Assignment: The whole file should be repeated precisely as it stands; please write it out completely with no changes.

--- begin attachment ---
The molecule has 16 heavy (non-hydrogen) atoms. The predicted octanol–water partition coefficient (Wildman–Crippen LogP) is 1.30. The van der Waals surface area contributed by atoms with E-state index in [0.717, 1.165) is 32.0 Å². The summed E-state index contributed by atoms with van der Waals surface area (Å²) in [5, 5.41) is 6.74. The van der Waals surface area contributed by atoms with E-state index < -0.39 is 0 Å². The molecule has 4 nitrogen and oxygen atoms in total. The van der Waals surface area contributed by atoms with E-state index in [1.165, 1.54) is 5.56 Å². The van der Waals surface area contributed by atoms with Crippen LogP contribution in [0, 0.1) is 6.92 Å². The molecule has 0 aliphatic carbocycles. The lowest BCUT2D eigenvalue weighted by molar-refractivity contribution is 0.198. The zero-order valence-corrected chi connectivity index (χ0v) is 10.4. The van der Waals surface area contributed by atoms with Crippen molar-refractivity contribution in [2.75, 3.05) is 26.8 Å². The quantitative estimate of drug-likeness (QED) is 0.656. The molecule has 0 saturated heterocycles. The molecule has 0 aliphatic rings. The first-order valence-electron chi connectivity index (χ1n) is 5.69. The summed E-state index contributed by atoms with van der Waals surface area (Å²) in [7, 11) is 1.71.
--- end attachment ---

The molecule has 16 heavy (non-hydrogen) atoms. The predicted octanol–water partition coefficient (Wildman–Crippen LogP) is 1.30. The van der Waals surface area contributed by atoms with E-state index in [0.717, 1.165) is 32.0 Å². The summed E-state index contributed by atoms with van der Waals surface area (Å²) in [5, 5.41) is 6.74. The van der Waals surface area contributed by atoms with E-state index < -0.39 is 0 Å². The molecule has 4 nitrogen and oxygen atoms in total. The van der Waals surface area contributed by atoms with E-state index in [1.165, 1.54) is 5.56 Å². The van der Waals surface area contributed by atoms with Crippen LogP contribution in [0, 0.1) is 6.92 Å². The molecule has 0 aliphatic carbocycles. The lowest BCUT2D eigenvalue weighted by molar-refractivity contribution is 0.198. The zero-order valence-corrected chi connectivity index (χ0v) is 10.4. The van der Waals surface area contributed by atoms with Crippen molar-refractivity contribution in [2.75, 3.05) is 26.8 Å². The quantitative estimate of drug-likeness (QED) is 0.656. The molecule has 0 saturated heterocycles. The molecule has 0 aliphatic rings. The first-order valence-electron chi connectivity index (χ1n) is 5.69. The summed E-state index contributed by atoms with van der Waals surface area (Å²) in [7, 11) is 1.71.